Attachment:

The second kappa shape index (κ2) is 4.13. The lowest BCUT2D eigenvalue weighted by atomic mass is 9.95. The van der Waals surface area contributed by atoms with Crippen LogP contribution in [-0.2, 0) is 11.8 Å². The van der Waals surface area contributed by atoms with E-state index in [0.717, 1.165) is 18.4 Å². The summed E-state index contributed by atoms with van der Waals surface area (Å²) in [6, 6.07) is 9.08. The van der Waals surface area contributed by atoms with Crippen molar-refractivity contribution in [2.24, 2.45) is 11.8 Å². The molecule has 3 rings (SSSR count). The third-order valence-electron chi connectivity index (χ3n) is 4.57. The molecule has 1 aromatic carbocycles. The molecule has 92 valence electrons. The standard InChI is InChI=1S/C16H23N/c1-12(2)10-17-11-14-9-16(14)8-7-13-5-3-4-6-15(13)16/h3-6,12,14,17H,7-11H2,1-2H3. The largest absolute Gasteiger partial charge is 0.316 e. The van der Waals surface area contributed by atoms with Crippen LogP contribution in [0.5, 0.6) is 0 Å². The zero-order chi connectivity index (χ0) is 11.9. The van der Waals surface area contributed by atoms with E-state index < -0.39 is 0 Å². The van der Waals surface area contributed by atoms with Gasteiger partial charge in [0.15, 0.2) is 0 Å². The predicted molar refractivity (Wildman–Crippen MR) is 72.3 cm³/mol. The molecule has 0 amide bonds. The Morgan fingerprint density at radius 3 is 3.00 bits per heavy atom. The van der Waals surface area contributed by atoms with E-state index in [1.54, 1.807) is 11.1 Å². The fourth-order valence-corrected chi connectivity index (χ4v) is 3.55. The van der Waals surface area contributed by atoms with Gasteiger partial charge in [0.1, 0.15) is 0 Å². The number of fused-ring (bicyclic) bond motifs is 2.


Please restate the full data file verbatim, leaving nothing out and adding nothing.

The second kappa shape index (κ2) is 4.13. The lowest BCUT2D eigenvalue weighted by atomic mass is 9.95. The van der Waals surface area contributed by atoms with Crippen LogP contribution in [-0.2, 0) is 11.8 Å². The van der Waals surface area contributed by atoms with E-state index in [0.717, 1.165) is 18.4 Å². The summed E-state index contributed by atoms with van der Waals surface area (Å²) in [6, 6.07) is 9.08. The van der Waals surface area contributed by atoms with Crippen molar-refractivity contribution in [2.24, 2.45) is 11.8 Å². The molecule has 3 rings (SSSR count). The third-order valence-electron chi connectivity index (χ3n) is 4.57. The molecule has 1 aromatic carbocycles. The molecule has 92 valence electrons. The standard InChI is InChI=1S/C16H23N/c1-12(2)10-17-11-14-9-16(14)8-7-13-5-3-4-6-15(13)16/h3-6,12,14,17H,7-11H2,1-2H3. The largest absolute Gasteiger partial charge is 0.316 e. The van der Waals surface area contributed by atoms with Crippen LogP contribution in [0.5, 0.6) is 0 Å². The zero-order chi connectivity index (χ0) is 11.9. The van der Waals surface area contributed by atoms with E-state index < -0.39 is 0 Å². The van der Waals surface area contributed by atoms with Gasteiger partial charge in [0.15, 0.2) is 0 Å². The predicted molar refractivity (Wildman–Crippen MR) is 72.3 cm³/mol. The molecule has 0 amide bonds. The Morgan fingerprint density at radius 3 is 3.00 bits per heavy atom. The van der Waals surface area contributed by atoms with E-state index in [1.54, 1.807) is 11.1 Å². The fourth-order valence-corrected chi connectivity index (χ4v) is 3.55. The van der Waals surface area contributed by atoms with Gasteiger partial charge in [0.1, 0.15) is 0 Å². The number of fused-ring (bicyclic) bond motifs is 2.